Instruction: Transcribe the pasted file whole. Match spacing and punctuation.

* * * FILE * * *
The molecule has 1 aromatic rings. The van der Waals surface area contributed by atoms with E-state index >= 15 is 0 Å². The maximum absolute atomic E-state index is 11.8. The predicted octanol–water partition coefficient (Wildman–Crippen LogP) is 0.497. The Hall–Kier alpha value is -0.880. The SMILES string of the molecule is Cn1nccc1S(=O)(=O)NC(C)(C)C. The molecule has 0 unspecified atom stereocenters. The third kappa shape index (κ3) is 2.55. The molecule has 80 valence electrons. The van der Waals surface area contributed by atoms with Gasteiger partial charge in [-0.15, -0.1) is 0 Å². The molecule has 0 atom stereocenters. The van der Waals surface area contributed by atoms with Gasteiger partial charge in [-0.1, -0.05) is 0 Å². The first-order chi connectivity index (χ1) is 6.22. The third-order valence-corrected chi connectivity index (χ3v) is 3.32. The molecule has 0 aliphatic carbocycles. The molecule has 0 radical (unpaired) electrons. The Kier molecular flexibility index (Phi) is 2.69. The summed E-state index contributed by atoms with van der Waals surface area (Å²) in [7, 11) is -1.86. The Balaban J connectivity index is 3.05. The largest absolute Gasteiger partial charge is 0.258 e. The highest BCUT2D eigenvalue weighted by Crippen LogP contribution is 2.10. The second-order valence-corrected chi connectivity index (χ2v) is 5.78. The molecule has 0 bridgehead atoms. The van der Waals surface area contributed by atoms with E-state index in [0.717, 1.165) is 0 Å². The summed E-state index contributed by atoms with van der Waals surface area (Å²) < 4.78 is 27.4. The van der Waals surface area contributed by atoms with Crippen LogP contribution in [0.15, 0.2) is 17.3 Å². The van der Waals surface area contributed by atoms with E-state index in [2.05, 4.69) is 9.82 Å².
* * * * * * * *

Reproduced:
The molecule has 1 aromatic rings. The van der Waals surface area contributed by atoms with E-state index >= 15 is 0 Å². The maximum absolute atomic E-state index is 11.8. The predicted octanol–water partition coefficient (Wildman–Crippen LogP) is 0.497. The Hall–Kier alpha value is -0.880. The SMILES string of the molecule is Cn1nccc1S(=O)(=O)NC(C)(C)C. The molecule has 0 unspecified atom stereocenters. The third kappa shape index (κ3) is 2.55. The molecule has 80 valence electrons. The van der Waals surface area contributed by atoms with Gasteiger partial charge in [-0.15, -0.1) is 0 Å². The molecule has 0 atom stereocenters. The van der Waals surface area contributed by atoms with Gasteiger partial charge in [-0.1, -0.05) is 0 Å². The first-order chi connectivity index (χ1) is 6.22. The third-order valence-corrected chi connectivity index (χ3v) is 3.32. The molecule has 0 aliphatic carbocycles. The molecule has 0 radical (unpaired) electrons. The Kier molecular flexibility index (Phi) is 2.69. The summed E-state index contributed by atoms with van der Waals surface area (Å²) in [7, 11) is -1.86. The Balaban J connectivity index is 3.05. The largest absolute Gasteiger partial charge is 0.258 e. The highest BCUT2D eigenvalue weighted by Crippen LogP contribution is 2.10. The second-order valence-corrected chi connectivity index (χ2v) is 5.78. The molecule has 0 bridgehead atoms. The van der Waals surface area contributed by atoms with E-state index in [0.717, 1.165) is 0 Å². The summed E-state index contributed by atoms with van der Waals surface area (Å²) < 4.78 is 27.4. The van der Waals surface area contributed by atoms with Crippen LogP contribution in [0.15, 0.2) is 17.3 Å². The van der Waals surface area contributed by atoms with E-state index in [2.05, 4.69) is 9.82 Å².